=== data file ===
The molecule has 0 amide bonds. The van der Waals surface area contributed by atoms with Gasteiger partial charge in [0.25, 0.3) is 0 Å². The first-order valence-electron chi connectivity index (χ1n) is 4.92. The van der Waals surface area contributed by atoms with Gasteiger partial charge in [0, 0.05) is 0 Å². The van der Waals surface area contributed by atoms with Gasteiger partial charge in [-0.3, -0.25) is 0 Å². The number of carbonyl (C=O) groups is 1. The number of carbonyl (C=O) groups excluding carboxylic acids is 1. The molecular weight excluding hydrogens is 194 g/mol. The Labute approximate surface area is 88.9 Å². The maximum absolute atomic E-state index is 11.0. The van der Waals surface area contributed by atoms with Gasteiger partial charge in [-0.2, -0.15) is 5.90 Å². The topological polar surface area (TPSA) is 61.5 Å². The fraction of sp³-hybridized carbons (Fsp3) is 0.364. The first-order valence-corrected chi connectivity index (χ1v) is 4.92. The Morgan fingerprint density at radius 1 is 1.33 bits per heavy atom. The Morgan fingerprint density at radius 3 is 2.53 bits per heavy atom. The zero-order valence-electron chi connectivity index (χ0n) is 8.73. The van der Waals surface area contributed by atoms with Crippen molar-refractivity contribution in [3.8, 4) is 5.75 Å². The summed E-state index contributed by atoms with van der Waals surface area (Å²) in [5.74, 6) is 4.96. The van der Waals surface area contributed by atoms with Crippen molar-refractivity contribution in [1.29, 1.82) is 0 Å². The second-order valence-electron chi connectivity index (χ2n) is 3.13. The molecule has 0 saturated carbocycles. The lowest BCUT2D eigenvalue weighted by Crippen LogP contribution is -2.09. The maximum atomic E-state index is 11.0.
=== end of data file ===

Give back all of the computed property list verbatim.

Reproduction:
The molecule has 0 amide bonds. The van der Waals surface area contributed by atoms with Gasteiger partial charge in [0.25, 0.3) is 0 Å². The first-order valence-electron chi connectivity index (χ1n) is 4.92. The van der Waals surface area contributed by atoms with Gasteiger partial charge in [0, 0.05) is 0 Å². The van der Waals surface area contributed by atoms with Gasteiger partial charge in [-0.3, -0.25) is 0 Å². The number of carbonyl (C=O) groups is 1. The number of carbonyl (C=O) groups excluding carboxylic acids is 1. The molecular weight excluding hydrogens is 194 g/mol. The Labute approximate surface area is 88.9 Å². The maximum absolute atomic E-state index is 11.0. The van der Waals surface area contributed by atoms with Gasteiger partial charge in [-0.2, -0.15) is 5.90 Å². The topological polar surface area (TPSA) is 61.5 Å². The fraction of sp³-hybridized carbons (Fsp3) is 0.364. The first-order valence-corrected chi connectivity index (χ1v) is 4.92. The Morgan fingerprint density at radius 1 is 1.33 bits per heavy atom. The Morgan fingerprint density at radius 3 is 2.53 bits per heavy atom. The zero-order valence-electron chi connectivity index (χ0n) is 8.73. The van der Waals surface area contributed by atoms with Crippen molar-refractivity contribution in [3.8, 4) is 5.75 Å². The summed E-state index contributed by atoms with van der Waals surface area (Å²) in [5.74, 6) is 4.96. The van der Waals surface area contributed by atoms with Crippen molar-refractivity contribution in [1.29, 1.82) is 0 Å². The second-order valence-electron chi connectivity index (χ2n) is 3.13. The molecule has 0 saturated carbocycles. The lowest BCUT2D eigenvalue weighted by Crippen LogP contribution is -2.09. The maximum atomic E-state index is 11.0.